University of Wisconsin–Madison

Lab Profile: Newmark Lab brings planarians into the molecular age

Top, members of the Newmark lab. Bottom left, members of the lab at a local elementary school talking about planarians. Bottom right, lab mascot, Schmidty, aliquoting cells.

Top, members of the Newmark lab. Bottom left, members of the lab at a local elementary school talking about planarians. Bottom right, lab mascot, Schmidty, aliquoting cells.

Story by Rosa Mejia Sanchez and Umair Khan; originally appeared in the 2018 Alumni Newsletter

­­Phil New­­­mark’s lab uses planarians to answer fundamental questions about regeneration, stem cells, and germ cell biology. Planarians have intrigued scientists for centuries due to their remarkable regenerative capabilities. H.V. Brøndsted described that T.H. Morgan, father of Drosophila genetics, tried to identify how the structure of the tissue enabled planarian regeneration. However, “failing to do so was one of the reasons why he turned to genetics”1. The ability to regenerate from any fragment is because of stem cells called neoblasts, which are distributed throughout their body. Although the field is beginning to understand how planarians regenerate, there are still many gaps left to be filled. (However, we won’t abandon our valued worms.)

Phil first became interested in planarians in his freshman biology class. This interest was regenerated as a graduate student when reading a paper in journal club2. After completing his PhD, he followed his curiosity and moved to Barcelona, Spain, to work in a planarian lab. At the time there were no planarian labs in North America, therefore Phil gathered planarians in thermoses and brought them to Alejandro Sanchez Alvarado’s lab at the Carnegie Institution for Science in Baltimore, MD. Together with Alejandro, Phil began to establish a molecular toolkit including RNA interference to probe planarian biology. Using these tools biologists began to worm out answers from planarians and understand how they regenerate any part of their body (from brain to germ cells)!

With tools in hand, Phil established his laboratory at the University of Illinois at Urbana-Champaign. Through the years the lab opened their own can of worms. Asking questions such as how planarians regenerate their germ cells, which only a few animals can do, will help understand the causes of infertility or germ cell tumors. Taking lessons from planarian biology, the lab expanded toward exploring parasitic flatworms such as schistosomes and tapeworms. Living in blood vasculature, schistosomes are responsible for causing schistosomiasis, a neglected tropical disease which affects millions of people in developing countries. Schistosomes lay hundreds of eggs per day in humans; these eggs get lodged in organs and irreversibly damage the tissues. Consequently, the reproductive output of these worms is one cause of pathogenicity and transmission of the disease. Former post-doc, Jim Collins, showed schistosomes possess somatic stem cells that presumably contribute to prolonged survival within their host (these parasites can live for decades). Therefore, by understanding the biology behind flatworm reproduction and stem cells, potential novel ways of targeting these parasites will be uncovered.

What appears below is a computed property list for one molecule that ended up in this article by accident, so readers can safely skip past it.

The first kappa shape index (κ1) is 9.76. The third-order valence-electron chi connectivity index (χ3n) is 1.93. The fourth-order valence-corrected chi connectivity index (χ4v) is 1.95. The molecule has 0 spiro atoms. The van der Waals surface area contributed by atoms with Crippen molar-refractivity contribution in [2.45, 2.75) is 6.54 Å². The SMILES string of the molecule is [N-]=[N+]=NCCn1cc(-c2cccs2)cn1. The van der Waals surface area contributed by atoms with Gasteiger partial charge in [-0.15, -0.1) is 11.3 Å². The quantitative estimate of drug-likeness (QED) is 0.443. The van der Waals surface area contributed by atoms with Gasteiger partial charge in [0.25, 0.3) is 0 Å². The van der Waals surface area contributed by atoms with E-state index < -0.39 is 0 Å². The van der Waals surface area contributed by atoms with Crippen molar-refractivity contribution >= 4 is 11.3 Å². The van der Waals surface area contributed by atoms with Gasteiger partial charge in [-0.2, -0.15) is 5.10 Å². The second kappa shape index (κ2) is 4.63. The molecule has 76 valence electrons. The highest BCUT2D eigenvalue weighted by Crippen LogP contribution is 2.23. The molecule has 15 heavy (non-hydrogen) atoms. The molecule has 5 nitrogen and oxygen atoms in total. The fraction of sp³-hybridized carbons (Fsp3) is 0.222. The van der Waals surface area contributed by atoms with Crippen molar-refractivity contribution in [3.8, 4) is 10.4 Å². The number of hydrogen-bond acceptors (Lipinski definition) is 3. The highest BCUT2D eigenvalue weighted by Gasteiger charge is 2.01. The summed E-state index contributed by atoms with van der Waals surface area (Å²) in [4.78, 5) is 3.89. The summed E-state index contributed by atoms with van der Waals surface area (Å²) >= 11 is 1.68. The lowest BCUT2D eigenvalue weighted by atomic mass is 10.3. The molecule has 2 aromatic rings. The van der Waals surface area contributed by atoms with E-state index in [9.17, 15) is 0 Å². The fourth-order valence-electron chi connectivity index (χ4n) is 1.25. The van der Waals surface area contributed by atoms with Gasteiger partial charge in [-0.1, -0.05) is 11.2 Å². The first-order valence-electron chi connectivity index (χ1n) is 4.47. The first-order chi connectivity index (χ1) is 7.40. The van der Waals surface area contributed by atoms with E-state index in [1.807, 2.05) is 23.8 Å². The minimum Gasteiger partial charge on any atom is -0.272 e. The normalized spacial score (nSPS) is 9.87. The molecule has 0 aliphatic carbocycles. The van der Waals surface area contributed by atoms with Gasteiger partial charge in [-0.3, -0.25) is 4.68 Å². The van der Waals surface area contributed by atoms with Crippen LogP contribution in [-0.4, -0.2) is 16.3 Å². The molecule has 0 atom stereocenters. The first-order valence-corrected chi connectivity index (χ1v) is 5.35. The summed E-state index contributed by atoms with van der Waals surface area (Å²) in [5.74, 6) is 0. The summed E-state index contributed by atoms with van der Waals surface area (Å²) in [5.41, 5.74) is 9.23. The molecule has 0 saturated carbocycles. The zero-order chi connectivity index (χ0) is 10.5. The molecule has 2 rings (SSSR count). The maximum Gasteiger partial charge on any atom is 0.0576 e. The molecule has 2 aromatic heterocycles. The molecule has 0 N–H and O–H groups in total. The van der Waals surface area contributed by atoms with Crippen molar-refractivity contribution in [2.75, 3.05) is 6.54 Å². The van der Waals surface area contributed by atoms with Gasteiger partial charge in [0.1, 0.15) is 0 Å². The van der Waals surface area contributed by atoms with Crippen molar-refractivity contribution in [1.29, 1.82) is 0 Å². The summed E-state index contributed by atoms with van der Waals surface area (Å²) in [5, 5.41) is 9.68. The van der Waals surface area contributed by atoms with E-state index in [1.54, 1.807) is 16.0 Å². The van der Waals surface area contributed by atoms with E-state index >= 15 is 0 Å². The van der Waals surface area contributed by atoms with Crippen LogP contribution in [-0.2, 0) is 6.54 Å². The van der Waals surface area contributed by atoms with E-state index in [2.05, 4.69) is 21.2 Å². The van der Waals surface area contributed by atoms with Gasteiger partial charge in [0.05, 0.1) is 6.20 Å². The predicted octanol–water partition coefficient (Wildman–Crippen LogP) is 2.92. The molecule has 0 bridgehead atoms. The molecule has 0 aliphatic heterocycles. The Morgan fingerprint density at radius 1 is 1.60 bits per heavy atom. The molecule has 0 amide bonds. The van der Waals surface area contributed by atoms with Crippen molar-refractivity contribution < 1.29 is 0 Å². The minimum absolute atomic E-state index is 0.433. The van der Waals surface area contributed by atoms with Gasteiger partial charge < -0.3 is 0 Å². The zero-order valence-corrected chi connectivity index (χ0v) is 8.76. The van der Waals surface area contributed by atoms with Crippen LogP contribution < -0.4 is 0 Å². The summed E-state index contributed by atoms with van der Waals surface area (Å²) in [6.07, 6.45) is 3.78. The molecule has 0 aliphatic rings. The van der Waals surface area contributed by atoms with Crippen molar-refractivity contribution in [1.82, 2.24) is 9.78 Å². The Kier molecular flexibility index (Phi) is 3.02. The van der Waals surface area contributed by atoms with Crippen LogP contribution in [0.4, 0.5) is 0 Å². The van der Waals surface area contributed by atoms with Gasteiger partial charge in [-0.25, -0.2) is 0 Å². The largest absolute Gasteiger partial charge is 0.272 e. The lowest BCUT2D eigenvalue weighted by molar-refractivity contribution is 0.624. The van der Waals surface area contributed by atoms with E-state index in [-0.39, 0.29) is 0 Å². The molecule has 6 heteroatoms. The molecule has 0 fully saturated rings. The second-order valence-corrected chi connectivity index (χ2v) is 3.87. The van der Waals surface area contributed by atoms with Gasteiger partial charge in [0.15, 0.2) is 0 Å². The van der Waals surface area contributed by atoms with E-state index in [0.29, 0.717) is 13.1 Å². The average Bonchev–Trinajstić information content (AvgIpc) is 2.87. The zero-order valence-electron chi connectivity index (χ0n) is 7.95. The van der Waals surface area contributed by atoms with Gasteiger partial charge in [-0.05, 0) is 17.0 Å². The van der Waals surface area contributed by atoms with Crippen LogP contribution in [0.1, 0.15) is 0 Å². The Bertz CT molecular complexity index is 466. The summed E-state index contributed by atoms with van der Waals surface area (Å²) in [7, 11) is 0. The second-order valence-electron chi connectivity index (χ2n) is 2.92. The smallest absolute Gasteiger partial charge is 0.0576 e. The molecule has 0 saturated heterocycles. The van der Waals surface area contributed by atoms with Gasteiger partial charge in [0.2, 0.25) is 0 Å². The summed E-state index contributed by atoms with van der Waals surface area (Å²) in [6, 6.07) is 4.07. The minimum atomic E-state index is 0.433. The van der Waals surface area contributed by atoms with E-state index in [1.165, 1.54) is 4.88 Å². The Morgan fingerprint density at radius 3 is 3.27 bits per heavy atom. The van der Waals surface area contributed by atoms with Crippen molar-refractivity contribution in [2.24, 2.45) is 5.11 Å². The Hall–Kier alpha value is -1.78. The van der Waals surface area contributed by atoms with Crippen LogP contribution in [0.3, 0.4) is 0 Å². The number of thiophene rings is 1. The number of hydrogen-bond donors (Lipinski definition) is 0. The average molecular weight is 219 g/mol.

In August of 2016, with thermoses full of planarians, the lab arrived at University of Wisconsin-Madison and massively expanded their planarian colonies at the Morgridge Institute for Research. At UW the lab enjoys the exciting science occurring on campus. So much that Phil partnered up with professor Anne Griep to organize the Developmental Biology Student/Postdoc seminar series. In addition, assistant scientist, Melanie Issigonis, also initiated the Morgridge/WID Seminar Series (Contact Krista Pham, KPham@morgridge.org, if interested in either seminar). The lab looks forward to getting to know the people behind the science at the happy hours that follow. We highly encourage everyone to attend – there’s free food and beer!

With experiments up and running, and planarians regenerating, we are excited to continue to learn about these remarkable animals in their new home. Along the way we also enjoy teaching the public, especially the young scientists in the community, about planarians.

For more information about the Newmark lab and research, visit: https://morgridge.org/research/regenerative-biology/newmark-lab/.

  1. Brøndsted, H. V. (1955). Planarian regeneration. Biological Reviews, 30(1), 65-126.
  2. Baguna, J., Saló, E., & Auladell. (1989). Regeneration and pattern formation in planarians. III. that neoblasts are totipotent stem cells and the cells. Development107(1), 77-86.
  3. Newmark, P. A., & Alvarado, A. S. (2002). Not your father’s planarian: a classic model enters the era of functional genomics. Nature Reviews Genetics, 3(3), 210.